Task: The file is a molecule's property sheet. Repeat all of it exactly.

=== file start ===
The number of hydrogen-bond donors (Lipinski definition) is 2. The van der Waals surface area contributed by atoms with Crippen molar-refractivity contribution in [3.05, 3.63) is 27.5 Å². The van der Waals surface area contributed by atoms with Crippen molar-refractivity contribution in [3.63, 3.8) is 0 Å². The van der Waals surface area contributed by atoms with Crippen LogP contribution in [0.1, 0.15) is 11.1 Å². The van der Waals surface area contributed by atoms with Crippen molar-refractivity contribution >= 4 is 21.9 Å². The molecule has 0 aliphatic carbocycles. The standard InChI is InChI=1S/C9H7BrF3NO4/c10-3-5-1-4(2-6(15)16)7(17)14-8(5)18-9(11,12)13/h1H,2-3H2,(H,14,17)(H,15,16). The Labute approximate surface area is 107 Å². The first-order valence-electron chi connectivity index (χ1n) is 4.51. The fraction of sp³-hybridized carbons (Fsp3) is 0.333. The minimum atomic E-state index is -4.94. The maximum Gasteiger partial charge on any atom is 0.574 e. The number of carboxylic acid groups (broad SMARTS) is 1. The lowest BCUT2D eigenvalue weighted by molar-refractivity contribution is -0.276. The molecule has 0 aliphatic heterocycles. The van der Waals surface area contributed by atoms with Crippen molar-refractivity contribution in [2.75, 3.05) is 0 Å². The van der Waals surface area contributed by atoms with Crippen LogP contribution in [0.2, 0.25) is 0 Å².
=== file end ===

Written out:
The number of hydrogen-bond donors (Lipinski definition) is 2. The van der Waals surface area contributed by atoms with Crippen molar-refractivity contribution in [3.05, 3.63) is 27.5 Å². The van der Waals surface area contributed by atoms with Crippen molar-refractivity contribution in [3.63, 3.8) is 0 Å². The van der Waals surface area contributed by atoms with Crippen LogP contribution in [0.1, 0.15) is 11.1 Å². The van der Waals surface area contributed by atoms with Crippen molar-refractivity contribution >= 4 is 21.9 Å². The molecule has 0 aliphatic carbocycles. The standard InChI is InChI=1S/C9H7BrF3NO4/c10-3-5-1-4(2-6(15)16)7(17)14-8(5)18-9(11,12)13/h1H,2-3H2,(H,14,17)(H,15,16). The Labute approximate surface area is 107 Å². The first-order valence-electron chi connectivity index (χ1n) is 4.51. The fraction of sp³-hybridized carbons (Fsp3) is 0.333. The minimum atomic E-state index is -4.94. The maximum Gasteiger partial charge on any atom is 0.574 e. The number of carboxylic acid groups (broad SMARTS) is 1. The lowest BCUT2D eigenvalue weighted by molar-refractivity contribution is -0.276. The molecule has 0 aliphatic heterocycles. The van der Waals surface area contributed by atoms with Crippen molar-refractivity contribution in [2.75, 3.05) is 0 Å². The van der Waals surface area contributed by atoms with Crippen LogP contribution in [0.2, 0.25) is 0 Å².